Why does the presence of other brothers give more reason to assume that the Yevamah may do Yibum with her sister's husband after her sister dies?
(a) RASHI implies that the logic for the difference is that since there is an existing Zikah (due to the presence of the other brother to whom the woman is Zekukah), when the brother to whom she was forbidden until now becomes eligible for Yibum with her, the Zikah extends to that brother as well. In contrast, when -- at the time of the death of her husband -- there was no other brother to whom Zikah applied, Zikah cannot be created from nothing when her prohibition to the surviving brother is removed.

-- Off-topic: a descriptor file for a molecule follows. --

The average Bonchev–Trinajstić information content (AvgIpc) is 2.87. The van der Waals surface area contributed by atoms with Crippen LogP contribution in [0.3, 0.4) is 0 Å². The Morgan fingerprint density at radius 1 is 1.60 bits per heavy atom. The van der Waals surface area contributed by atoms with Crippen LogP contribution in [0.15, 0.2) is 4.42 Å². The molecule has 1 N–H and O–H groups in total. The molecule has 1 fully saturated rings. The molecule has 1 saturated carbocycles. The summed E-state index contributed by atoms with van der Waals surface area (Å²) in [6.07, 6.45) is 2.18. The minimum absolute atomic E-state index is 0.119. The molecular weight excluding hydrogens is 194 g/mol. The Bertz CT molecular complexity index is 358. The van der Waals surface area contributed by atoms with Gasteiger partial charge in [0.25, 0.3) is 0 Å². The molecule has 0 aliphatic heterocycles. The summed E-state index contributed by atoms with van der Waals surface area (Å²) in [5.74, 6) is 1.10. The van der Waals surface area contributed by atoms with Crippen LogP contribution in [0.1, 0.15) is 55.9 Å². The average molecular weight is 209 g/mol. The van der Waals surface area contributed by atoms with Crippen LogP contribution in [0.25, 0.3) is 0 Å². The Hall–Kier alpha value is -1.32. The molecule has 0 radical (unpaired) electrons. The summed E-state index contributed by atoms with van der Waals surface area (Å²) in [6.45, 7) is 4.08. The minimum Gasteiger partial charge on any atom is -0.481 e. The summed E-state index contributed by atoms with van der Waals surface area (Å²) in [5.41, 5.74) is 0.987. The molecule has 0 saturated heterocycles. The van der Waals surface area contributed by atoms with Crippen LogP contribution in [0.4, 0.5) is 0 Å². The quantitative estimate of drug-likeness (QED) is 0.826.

(b) Another explanation may be suggested based on the words of TOSFOS earlier (2a, DH v'Achos Ishto). According to Tosfos, Zikah may take effect either at the moment the husband dies or at any time after he dies. The Mishnah here asserts that his wife remains forbidden to the brothers forever when she was forbidden at the moment she fell to Yibum not because Zikah cannot take effect after the moment of her husband's death. Rather, the reason is that "Deracheha Darchei No'am" -- the ways of the Torah are ways of pleasantness, and it would not be pleasant for a woman who was exempt from Yibum (and was permitted to remarry) to become obligated to do Yibum (and need to separate from her husband if she already remarried) at a later time. For this reason, if a Yevamah was forbidden to the Yavam at the time of her husband's death, she remains forbidden to him regardless of any eventuality, and she is permitted to marry others. (The Gemara mentions the logic of "Darchei No'am" later (87b) with regard to a case in which a man died and left behind a child, but then the child died. Since, at the time of the man's death, there was no obligation for his widow to do Yibum (because he left behind living offspring), his wife cannot become obligated to do Yibum when the child dies. Once she was already permitted to marry someone else, she remains permitted.)